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South Beach Diet

While some diets eliminate carbohydrates altogether, the South Beach Diet does neither. The South Beach Diet seeks to simply replace "bad" carbs and fats with ones that are "good" for you.

Foods Encouraged In South Beach Diet

The first phase of the diet encourages lean proteins—like seafood, skinless white-meat chicken and turkey, and lean cuts of beef—as well as high-fiber vegetables such as Brussels sprouts.

Low- or no-fat dairy, eggs, and unsaturated fats like those found in avocados, nuts and extra-virgin olive oil are encouraged as well.

Phase two builds upon the first leg of the diet by reintroducing "good" carbs into the body. Whole grains, brown rice, whole wheat pasta, root vegetables, and fruits (but not high-sugar ones) are once again permitted.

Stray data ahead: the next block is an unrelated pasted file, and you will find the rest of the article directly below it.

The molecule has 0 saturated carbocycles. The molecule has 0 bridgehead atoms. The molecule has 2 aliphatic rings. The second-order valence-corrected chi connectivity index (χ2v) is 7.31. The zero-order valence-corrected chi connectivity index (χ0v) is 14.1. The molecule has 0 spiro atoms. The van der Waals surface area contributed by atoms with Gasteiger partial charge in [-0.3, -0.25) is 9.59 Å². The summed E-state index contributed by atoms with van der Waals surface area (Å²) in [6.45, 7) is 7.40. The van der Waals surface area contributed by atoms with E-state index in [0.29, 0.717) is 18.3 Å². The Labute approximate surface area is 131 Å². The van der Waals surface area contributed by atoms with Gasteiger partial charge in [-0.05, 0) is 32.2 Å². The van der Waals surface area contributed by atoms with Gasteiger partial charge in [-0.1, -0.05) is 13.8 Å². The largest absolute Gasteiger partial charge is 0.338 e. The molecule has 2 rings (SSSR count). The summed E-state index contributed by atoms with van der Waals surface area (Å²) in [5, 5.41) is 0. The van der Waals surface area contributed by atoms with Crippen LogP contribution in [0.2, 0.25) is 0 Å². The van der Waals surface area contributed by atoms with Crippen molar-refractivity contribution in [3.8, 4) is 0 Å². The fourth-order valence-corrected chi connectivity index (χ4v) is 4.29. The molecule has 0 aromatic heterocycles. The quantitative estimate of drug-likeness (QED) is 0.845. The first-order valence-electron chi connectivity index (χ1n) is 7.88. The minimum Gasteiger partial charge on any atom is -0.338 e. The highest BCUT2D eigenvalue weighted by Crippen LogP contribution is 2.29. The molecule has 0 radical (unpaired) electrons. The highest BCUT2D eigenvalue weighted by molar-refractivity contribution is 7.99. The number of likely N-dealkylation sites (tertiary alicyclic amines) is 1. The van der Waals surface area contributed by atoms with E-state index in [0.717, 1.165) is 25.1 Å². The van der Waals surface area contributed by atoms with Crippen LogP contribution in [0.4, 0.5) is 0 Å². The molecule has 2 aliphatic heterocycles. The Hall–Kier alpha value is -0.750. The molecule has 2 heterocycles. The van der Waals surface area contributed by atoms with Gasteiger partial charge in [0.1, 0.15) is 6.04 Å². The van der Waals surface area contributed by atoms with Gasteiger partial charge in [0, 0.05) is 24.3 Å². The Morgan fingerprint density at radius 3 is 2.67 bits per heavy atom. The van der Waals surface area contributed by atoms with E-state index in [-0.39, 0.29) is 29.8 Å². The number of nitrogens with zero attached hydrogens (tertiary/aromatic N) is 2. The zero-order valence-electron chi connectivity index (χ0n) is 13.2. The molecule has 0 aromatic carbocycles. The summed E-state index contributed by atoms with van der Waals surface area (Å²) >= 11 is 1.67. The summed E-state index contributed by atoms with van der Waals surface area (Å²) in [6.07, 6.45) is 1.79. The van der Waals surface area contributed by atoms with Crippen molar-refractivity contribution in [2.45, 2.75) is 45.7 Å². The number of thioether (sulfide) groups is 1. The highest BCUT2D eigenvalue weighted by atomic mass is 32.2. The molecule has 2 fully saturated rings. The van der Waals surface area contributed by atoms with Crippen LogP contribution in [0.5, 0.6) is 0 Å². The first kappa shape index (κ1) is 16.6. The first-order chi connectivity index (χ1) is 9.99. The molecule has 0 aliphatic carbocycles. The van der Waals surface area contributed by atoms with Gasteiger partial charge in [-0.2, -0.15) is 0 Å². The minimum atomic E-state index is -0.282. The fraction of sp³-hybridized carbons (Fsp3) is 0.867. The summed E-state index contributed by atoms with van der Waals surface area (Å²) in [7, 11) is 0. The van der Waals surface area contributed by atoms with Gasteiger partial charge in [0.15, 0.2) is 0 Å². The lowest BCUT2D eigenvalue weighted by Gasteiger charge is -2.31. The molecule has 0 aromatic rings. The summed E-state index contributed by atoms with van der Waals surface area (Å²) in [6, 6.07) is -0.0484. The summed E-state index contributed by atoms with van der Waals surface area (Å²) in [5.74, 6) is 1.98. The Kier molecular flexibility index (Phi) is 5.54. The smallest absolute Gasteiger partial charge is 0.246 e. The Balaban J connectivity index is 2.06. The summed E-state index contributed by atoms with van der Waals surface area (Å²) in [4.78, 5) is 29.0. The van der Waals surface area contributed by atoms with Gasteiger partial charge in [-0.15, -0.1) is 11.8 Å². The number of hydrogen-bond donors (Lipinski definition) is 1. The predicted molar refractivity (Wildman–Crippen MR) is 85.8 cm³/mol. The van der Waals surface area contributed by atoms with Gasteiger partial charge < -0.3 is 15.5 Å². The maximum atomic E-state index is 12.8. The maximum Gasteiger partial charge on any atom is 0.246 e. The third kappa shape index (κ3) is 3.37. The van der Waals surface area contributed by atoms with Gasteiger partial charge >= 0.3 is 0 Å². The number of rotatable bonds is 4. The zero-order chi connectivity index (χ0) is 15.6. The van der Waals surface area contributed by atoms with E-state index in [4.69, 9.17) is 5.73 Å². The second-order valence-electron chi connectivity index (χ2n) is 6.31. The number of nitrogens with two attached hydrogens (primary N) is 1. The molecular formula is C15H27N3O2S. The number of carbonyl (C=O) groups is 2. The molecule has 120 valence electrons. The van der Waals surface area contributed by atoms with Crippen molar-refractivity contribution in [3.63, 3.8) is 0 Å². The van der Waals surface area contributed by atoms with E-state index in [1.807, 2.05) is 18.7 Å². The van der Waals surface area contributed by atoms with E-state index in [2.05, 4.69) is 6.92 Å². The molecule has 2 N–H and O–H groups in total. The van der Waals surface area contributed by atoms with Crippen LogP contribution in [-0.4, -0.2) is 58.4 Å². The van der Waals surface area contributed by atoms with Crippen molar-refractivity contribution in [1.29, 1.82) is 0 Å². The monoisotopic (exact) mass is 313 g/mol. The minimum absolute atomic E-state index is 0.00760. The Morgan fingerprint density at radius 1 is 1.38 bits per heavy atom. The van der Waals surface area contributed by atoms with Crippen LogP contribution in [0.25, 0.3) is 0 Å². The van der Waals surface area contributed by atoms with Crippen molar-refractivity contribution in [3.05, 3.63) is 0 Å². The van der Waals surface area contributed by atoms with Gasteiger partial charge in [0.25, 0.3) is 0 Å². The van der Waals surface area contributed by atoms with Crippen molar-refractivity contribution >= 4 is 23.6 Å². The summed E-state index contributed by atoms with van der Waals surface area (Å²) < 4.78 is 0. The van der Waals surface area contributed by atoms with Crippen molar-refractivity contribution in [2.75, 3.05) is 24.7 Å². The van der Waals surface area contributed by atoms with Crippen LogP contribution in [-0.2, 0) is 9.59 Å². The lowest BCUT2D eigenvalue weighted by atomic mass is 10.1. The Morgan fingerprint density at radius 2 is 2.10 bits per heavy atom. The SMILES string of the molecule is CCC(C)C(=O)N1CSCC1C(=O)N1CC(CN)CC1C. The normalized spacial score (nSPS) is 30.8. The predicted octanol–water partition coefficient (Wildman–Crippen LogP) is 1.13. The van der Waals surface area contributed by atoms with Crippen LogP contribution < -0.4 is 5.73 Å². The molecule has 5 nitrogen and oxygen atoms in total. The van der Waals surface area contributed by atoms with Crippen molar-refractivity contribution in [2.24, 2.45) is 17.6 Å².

Phase two South Beachers continue to consume fiber-rich foods as well as ones that contain omega-3 and omega-6 fatty acids, like oatmeal, nuts, extra-virgin olive oil and fatty fish like salmon, herring and tuna. Vegetarians can substitute soy products to get protein.

Foods To Avoid

The 14 day induction phase is relatively strict and forbids most carbohydrates, like rice, potatoes, bread, pasta, and even fruit. Fruit is frowned on because it is loaded with sugar, and the point of this first stage is to lower blood sugar levels in the body.

Alcohol is also banned during this two week period.

The South Beach Diet also discourages high-sugar carbohydrates. Aside from processed foods, this forbidden category includes sugary fruits and vegetables like beets, potatoes, carrots, peas and corn.

Needless to say, pastries are a definite no-no during the first two phases as well, though they may slowly be reintroduced later on.

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